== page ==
Padawan of the Double Bass, Part 3: Status

So, what am I doing right now?

In a perfect world, I would have been in the place that I am right now my senior year of high school: colleges picked out, applications sent it, auditions arranged, repertoire prepared, etc. Things didn’t work out that way, and I’m totally cool with that for a number of reasons.

First of all, I simply wasn’t ready to play a respectable audition at that time. My technique was steadily improving, but my facility with both hands wasn’t consistent.Second, for other personal reasons, I don’t think I was mature enough to go away to whatever school and make wise choices.

Third, if I would have been accepted at a music school, I probably wouldn’t have ever taken a lesson with my current teacher.

(Remember those blog tangents I said I might go on? Yeah. Here’s one…)

I sometimes wonder why I’ve been as fortunate as I’ve been to study with the teachers that I have. I’m not unusually talented, and I’ve certainly never been the star student of any of the studios I’ve been in. Anything that I can do on a Double Bass reasonably well probably took me hours upon hours of beating my head against an unflinching brick wall.

Is it luck? Providence? Coincidence? Whichever way, I guess it’s sort of irrelevant.Now, I’m definitely the type of person who tries to find the silver lining in everything, but I still know when I’ve struck gold. To come across a teacher like Andy is rare. The amount of time, and intense, focused mental attention I get from him is invaluable. Every week, we tackle whatever problem I’m dealing with, and he’ll give me as much of his time as he can to set me on the path to fix said problem. We usually cut it off at about 2 1/2 to 3 hours. When have you ever heard of a lesson over an hour and one minute?? That’s right. Never.

Most music teachers, while still being performers, have to maintain a certain number of students to sustain themselves financially. This means that time is scheduled, lessons are back to back, student in, student out, and that’s just how it is. There is, of course, nothing wrong with this. In fact, I’ll probably be doing some variation of that exact thing when I finish my studies. I’m just simply very appreciative of the time Andy’s willing to invest in me. Once again, I’m extremely fortunate in finding a teacher who has taken a personal interest in me.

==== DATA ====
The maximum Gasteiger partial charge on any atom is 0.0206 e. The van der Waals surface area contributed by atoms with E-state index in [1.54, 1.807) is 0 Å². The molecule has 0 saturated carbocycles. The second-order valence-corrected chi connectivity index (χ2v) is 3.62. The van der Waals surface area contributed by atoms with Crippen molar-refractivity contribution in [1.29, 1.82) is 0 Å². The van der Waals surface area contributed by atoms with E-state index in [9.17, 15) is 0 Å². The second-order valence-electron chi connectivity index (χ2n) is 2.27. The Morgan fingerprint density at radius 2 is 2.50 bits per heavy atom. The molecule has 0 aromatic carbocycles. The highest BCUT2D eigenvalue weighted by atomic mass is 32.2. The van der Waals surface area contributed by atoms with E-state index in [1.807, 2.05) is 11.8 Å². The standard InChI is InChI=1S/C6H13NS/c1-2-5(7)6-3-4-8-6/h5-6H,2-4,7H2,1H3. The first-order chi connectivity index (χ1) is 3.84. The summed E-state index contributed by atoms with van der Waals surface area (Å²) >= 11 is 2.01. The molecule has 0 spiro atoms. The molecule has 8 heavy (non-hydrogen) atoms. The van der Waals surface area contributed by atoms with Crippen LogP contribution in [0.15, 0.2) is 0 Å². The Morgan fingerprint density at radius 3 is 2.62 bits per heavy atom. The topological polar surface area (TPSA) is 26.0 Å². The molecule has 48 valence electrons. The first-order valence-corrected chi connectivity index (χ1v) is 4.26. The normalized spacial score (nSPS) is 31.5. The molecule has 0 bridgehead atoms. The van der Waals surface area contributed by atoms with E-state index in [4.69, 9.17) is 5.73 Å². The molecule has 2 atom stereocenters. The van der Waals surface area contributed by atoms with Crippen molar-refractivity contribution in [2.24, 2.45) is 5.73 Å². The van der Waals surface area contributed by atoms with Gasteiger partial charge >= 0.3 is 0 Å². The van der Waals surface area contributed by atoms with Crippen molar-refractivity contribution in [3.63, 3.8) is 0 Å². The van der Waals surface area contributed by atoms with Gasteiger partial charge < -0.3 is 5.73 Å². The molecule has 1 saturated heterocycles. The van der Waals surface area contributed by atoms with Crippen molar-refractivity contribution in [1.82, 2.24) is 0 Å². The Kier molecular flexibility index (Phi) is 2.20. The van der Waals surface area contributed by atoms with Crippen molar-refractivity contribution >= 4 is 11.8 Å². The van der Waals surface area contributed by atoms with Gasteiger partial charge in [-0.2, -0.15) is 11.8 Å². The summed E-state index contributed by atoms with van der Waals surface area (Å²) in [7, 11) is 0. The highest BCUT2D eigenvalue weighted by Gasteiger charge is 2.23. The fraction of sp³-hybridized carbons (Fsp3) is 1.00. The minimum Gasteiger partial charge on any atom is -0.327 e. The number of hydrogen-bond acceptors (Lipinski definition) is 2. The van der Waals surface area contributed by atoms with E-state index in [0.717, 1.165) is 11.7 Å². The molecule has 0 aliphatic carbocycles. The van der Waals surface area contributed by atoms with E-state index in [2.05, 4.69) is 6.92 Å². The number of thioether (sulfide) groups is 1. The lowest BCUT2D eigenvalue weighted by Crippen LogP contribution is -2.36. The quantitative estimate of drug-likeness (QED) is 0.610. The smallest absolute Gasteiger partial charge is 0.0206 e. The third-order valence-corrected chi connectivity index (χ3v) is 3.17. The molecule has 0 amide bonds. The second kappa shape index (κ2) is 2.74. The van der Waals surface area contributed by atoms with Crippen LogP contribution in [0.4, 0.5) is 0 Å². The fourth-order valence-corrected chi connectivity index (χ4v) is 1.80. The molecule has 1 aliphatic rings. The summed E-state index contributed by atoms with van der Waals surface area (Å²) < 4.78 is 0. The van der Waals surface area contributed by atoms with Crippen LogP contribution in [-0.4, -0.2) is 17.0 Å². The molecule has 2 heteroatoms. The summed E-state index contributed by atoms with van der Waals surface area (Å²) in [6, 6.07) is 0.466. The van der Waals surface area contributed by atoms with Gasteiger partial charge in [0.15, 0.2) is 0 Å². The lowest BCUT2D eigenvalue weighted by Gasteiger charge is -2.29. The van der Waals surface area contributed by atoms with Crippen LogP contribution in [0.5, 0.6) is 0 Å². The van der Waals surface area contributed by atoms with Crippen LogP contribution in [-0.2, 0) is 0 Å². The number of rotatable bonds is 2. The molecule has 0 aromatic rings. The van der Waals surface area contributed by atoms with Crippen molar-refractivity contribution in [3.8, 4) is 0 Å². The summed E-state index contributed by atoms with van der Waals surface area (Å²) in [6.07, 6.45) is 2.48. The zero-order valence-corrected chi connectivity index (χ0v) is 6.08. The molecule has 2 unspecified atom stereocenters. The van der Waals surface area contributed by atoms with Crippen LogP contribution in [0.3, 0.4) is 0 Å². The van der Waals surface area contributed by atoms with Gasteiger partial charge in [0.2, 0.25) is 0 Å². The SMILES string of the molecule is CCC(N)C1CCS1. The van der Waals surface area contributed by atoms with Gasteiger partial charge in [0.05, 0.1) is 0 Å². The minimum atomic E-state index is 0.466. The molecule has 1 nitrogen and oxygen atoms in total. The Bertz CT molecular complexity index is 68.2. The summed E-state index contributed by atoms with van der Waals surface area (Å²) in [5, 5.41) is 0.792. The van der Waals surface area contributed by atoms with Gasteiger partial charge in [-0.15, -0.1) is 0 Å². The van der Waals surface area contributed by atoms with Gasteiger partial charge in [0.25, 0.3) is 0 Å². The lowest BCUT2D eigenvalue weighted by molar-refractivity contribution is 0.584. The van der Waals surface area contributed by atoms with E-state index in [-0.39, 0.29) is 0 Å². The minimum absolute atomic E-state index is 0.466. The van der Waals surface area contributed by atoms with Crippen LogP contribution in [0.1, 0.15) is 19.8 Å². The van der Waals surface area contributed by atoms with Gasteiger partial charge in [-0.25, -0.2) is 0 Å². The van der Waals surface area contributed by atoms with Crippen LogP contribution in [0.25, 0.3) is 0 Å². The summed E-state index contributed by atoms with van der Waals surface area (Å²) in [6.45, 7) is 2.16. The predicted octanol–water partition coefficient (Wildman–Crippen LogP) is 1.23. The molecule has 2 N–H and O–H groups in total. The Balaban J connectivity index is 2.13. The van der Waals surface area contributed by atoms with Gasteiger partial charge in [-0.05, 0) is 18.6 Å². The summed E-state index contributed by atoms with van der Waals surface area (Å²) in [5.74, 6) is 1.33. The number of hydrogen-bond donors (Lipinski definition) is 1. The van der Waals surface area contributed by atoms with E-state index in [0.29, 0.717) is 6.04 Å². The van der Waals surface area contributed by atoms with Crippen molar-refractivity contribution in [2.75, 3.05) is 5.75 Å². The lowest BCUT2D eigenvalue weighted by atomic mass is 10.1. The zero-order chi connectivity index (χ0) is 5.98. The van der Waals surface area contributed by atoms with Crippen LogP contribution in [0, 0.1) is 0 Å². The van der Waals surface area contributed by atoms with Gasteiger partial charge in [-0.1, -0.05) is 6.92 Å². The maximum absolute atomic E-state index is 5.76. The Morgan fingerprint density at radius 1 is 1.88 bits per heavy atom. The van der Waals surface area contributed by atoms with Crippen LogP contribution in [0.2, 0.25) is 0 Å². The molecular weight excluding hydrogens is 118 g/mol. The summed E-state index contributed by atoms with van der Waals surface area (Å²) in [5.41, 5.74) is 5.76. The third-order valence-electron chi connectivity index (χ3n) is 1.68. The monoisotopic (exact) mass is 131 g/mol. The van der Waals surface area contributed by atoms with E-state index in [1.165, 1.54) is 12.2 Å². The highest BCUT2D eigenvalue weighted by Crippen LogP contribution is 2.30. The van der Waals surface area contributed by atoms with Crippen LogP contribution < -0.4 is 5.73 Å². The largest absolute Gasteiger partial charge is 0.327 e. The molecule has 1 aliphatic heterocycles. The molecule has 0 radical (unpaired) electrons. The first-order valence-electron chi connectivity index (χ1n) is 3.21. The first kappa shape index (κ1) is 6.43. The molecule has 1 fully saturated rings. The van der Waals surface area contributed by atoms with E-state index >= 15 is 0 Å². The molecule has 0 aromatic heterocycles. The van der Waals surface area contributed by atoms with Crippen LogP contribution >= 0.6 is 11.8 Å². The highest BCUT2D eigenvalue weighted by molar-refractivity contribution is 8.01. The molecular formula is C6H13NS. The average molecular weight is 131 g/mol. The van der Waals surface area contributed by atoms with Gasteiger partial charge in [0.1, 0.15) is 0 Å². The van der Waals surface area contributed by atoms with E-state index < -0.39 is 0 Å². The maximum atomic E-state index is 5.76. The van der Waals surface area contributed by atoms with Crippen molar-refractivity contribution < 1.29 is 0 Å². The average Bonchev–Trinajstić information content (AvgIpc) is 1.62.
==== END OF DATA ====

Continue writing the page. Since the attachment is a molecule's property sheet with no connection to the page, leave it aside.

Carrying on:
(End blog-tangent here)
So, back to the point of me writing this post…this is currently what’s on my plate:

-Scheduled to audition at Roosevelt University (Chicago College of Performing Arts), DePaul University, and University of Illinois

-Practicing my brains out on:

Koussevitzsky’s Concerto

Courante from Bach’s 1st cello suite

Bille’ etude
Beethoven 5, mvt. 3, Scherzo and Trio

Mozart 40, 1st mvt.

-Finishing up an Associates Degree in music from College of DuPage this spring.

-Working part time for ASI security

I figure auditioning at more than one school is prudent. Andy told me a while ago that getting money from a school is sort of like buying a used car–you’ve got to haggle.

“Well, this school offered me this much…can’t you guys do any better than that?”

And so on and so forth.

Aside from the fact that I’m really only interested in going to Roosevelt because Andy is there, I know for a fact that DePaul has a stellar music program. Rob Kassinger, who teaches at DePaul and plays in the Chicago Symphony, is a marvelous player. In fact, I heard him give a brilliant rendition of Bottesini’s Concerto No. 2 a few weeks ago.

So, that, in a Goliath-sized nutshell, is what my status as a Padawan of the Double Bass, is.


~ by benjamin86 on December 5, 2007.

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